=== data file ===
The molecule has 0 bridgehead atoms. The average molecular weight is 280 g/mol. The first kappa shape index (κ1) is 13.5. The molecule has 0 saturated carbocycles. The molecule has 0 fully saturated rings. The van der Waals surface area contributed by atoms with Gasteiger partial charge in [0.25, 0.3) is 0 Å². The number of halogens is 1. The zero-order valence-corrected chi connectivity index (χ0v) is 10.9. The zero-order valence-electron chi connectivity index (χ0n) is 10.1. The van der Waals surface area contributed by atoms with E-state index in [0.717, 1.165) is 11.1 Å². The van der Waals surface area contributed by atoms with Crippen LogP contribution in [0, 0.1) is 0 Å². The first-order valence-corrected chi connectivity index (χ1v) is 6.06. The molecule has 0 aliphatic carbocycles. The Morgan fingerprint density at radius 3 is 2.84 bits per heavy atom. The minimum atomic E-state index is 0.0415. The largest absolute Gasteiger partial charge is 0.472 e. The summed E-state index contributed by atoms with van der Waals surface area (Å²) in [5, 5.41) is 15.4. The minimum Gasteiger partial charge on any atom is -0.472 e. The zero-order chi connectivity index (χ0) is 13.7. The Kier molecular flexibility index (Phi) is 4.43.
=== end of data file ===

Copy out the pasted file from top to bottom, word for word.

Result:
The molecule has 0 bridgehead atoms. The average molecular weight is 280 g/mol. The first kappa shape index (κ1) is 13.5. The molecule has 0 saturated carbocycles. The molecule has 0 fully saturated rings. The van der Waals surface area contributed by atoms with Gasteiger partial charge in [0.25, 0.3) is 0 Å². The number of halogens is 1. The zero-order valence-corrected chi connectivity index (χ0v) is 10.9. The zero-order valence-electron chi connectivity index (χ0n) is 10.1. The van der Waals surface area contributed by atoms with E-state index in [0.717, 1.165) is 11.1 Å². The van der Waals surface area contributed by atoms with Crippen LogP contribution in [0, 0.1) is 0 Å². The first-order valence-corrected chi connectivity index (χ1v) is 6.06. The molecule has 0 aliphatic carbocycles. The Morgan fingerprint density at radius 3 is 2.84 bits per heavy atom. The minimum atomic E-state index is 0.0415. The largest absolute Gasteiger partial charge is 0.472 e. The summed E-state index contributed by atoms with van der Waals surface area (Å²) in [5, 5.41) is 15.4. The minimum Gasteiger partial charge on any atom is -0.472 e. The zero-order chi connectivity index (χ0) is 13.7. The Kier molecular flexibility index (Phi) is 4.43.